Letting your catch suffocate for hours is cruel. With the best ikejime kit, you don’t prolong the suffering. This humane and ethical method of killing fish also ensures your catch stays fresh and retains its best possible flavor. Here’s how ikejime works and a review of the best kits you can use to perform an ikejime. We’ve also included a step-by-guide on how to
What Is Ikejime?
Wild or farmed fish are mostly killed through air asphyxiation, a slaughtering method wherein the caught fish is left to suffocate in the air. Other anglers or commercial fish farms also use asphyxiation on ice, wherein they put live fish inside an ice bath and leave it to die of exhaustion.
Unfortunately, both of these prevalent fish slaughtering methods are inhumane because it prolongs the suffering of the fish. It can even take as long as four hours for the fish to become insensible. Another problem with this approach is it can initiate a stress response that affects fish quality and shelflife.
During the struggle of staying alive, the fish produces more lactic acid in the muscle. This excess decreases the pH level, causing meat deterioration. And, when the fish enters rigor mortis, decomposition will quickly set in.
Ikejime eliminates both problems. This centuries-old Japanese way of killing fish involves spiking the fish’s brain and blocking the spinal column (to stop ATP production). This method quickly ends the fish’s life and prevents the lactic acid spike that affects the quality of the meat.
What Are the Best Ikejime Kits?
If you want to try ikejime, you will need an ikejime kit. It usually includes a spike and wire but, you can also get an ice pick and purchase the wire separately. Here are some of the best options that you can get.
1. Xtrada Shinkeijime Long Ikejime Kit – Best Ikejime Kit
Whether you are a commercial fisherman or a recreational angler, the Xtrada Shinkeijime Kit is the best ikejime kit you can get on the market today. Its included fish spike has an ergonomic and big handle for better grip while performing the ikejime. It also has a stainless steel wire which easily penetrates the spinal cord and effectively destroys the spinal nerves. While it is overall a great kit, the length of the wire is not best for large and long fish species.
2. Svord Kiwi Iki Spike
If you already have a wire and only need a spike, the Svord Kiwi Iki Spike is an excellent option. We particularly love this ikejime spike because of its easy-to-grip handle – most ice picks are usually rounded and harder to hold and maneuver when your hands are wet. The spike’s ultra-high tensile steel and razor-sharp end allow fast spiking. Unfortunately, the spike is only 3″ and not best for thick-skulled fish species.
3. Xtrada Pocket Ikejime
The Xtrada Pocket Ikejime is the more portable version of our top kit, the Shinkeijime. As a matter of fact, you can hang it from your pants! But despite the smaller footprint, the Pocket Ikejime shares the same efficiency as Shinkeijime. It has an ergonomic handle, an easy-to-glide wire, and a spike that requires minimal effort to push through the fish’s brain. Plus, you can store the stainless steel wire within the spike. However, this ikejime kit was designed for smaller fish like bass and perch.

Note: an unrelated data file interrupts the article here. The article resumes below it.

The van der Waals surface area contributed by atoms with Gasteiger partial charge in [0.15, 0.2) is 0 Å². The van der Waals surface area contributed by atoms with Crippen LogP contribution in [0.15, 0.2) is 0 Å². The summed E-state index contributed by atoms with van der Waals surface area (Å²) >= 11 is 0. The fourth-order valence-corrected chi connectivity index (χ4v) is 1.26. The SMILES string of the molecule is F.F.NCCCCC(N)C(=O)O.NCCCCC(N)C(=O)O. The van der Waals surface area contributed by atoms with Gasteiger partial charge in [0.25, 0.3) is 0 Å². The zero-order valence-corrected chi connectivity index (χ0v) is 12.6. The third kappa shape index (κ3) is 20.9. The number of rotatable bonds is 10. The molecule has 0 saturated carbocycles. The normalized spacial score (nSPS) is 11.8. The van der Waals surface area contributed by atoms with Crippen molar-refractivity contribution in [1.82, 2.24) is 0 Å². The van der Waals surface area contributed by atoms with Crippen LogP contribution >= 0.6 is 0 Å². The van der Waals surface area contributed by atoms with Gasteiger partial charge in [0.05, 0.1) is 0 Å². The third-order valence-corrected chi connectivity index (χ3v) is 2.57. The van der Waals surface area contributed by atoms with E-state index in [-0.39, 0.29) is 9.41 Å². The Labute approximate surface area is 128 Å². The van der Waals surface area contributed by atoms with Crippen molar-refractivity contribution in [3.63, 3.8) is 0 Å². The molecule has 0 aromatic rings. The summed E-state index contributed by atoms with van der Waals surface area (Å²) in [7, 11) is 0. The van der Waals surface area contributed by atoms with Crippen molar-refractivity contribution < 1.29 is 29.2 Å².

4. Yoshihiro Spike
This spike from Yoshihiro is the most unique ice pick-like tool you can use for ikejime. Instead of using plastic for the handle and steel for the spike, you get one block of high-quality stainless steel. Don’t worry. The t-shaped handle is still easy to grip. However, the spike’s thickness can be overkill if you catch smaller fish.
5. Svaitend Aluminum Alloy Ice Pick
This aluminum alloy ice pick from Svaitend is another no-fuss ikejime spike. It looks like a regular kitchen ice pick, but you’ll love its textured handle for extra grip. It also includes a sheath so you can safely carry it in your fishing rod bag or pocket. Plus, if you’re ice fishing, you can rely on its aluminum alloy construction to chip-off ice. The only gripe we had with this product was the spike’s diameter.
How to Ikejime Fish
Performing ikejime may seem intimidating at first, but the process is pretty simple:
- You will need to locate the brain of the fish. It is usually above the fish’s eye.
- Position the spike in the middle of the fish’s forehead.
- Pierce the spike through. You will need to swiftly perform this step because there’s a probability that the brain will fire stress signals throughout the fish’s bodies. If you’ve successfuly penetrated the skull and hit the brain, the fish’s jaw will drop.
- Get a knife and cut the gills.
- Slide down and push the wire down through the hole. This will stop the nervous system from sending more stress signals which can spike the lactic acid production.
- Place the fish in ice water.
Ikejime may take more effort to perform, but this centuries-old way of killing fish is more humane. Plus, you can preserve the quality of the fish!
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